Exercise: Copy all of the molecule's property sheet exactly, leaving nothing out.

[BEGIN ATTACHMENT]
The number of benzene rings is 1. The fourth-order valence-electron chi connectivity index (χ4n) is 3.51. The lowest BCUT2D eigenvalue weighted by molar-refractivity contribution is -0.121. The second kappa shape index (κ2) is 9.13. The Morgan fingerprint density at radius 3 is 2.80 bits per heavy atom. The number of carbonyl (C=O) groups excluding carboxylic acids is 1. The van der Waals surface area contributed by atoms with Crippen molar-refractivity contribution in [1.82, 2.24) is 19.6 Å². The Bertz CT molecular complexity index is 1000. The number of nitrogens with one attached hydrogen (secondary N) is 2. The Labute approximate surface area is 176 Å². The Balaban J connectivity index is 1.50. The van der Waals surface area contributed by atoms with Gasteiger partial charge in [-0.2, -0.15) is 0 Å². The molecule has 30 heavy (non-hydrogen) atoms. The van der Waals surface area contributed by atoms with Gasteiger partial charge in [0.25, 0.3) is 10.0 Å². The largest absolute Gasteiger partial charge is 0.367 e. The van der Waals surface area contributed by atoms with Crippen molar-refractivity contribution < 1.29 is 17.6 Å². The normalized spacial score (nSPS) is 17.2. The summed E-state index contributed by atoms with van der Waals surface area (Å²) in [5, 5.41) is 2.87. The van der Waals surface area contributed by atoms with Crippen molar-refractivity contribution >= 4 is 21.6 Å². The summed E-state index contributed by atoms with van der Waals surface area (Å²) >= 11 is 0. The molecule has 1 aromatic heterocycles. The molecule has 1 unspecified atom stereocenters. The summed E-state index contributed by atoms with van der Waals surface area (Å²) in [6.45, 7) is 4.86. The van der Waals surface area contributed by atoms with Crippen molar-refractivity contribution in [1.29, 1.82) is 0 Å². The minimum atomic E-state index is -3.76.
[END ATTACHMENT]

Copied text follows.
The number of benzene rings is 1. The fourth-order valence-electron chi connectivity index (χ4n) is 3.51. The lowest BCUT2D eigenvalue weighted by molar-refractivity contribution is -0.121. The second kappa shape index (κ2) is 9.13. The Morgan fingerprint density at radius 3 is 2.80 bits per heavy atom. The number of carbonyl (C=O) groups excluding carboxylic acids is 1. The van der Waals surface area contributed by atoms with Crippen molar-refractivity contribution in [1.82, 2.24) is 19.6 Å². The Bertz CT molecular complexity index is 1000. The number of nitrogens with one attached hydrogen (secondary N) is 2. The Labute approximate surface area is 176 Å². The Balaban J connectivity index is 1.50. The van der Waals surface area contributed by atoms with Gasteiger partial charge in [-0.2, -0.15) is 0 Å². The molecule has 30 heavy (non-hydrogen) atoms. The van der Waals surface area contributed by atoms with Gasteiger partial charge in [0.25, 0.3) is 10.0 Å². The largest absolute Gasteiger partial charge is 0.367 e. The van der Waals surface area contributed by atoms with Crippen molar-refractivity contribution < 1.29 is 17.6 Å². The normalized spacial score (nSPS) is 17.2. The summed E-state index contributed by atoms with van der Waals surface area (Å²) in [5, 5.41) is 2.87. The van der Waals surface area contributed by atoms with Crippen molar-refractivity contribution >= 4 is 21.6 Å². The summed E-state index contributed by atoms with van der Waals surface area (Å²) >= 11 is 0. The molecule has 1 aromatic heterocycles. The molecule has 1 unspecified atom stereocenters. The summed E-state index contributed by atoms with van der Waals surface area (Å²) in [6.45, 7) is 4.86. The van der Waals surface area contributed by atoms with Crippen molar-refractivity contribution in [1.29, 1.82) is 0 Å². The minimum atomic E-state index is -3.76.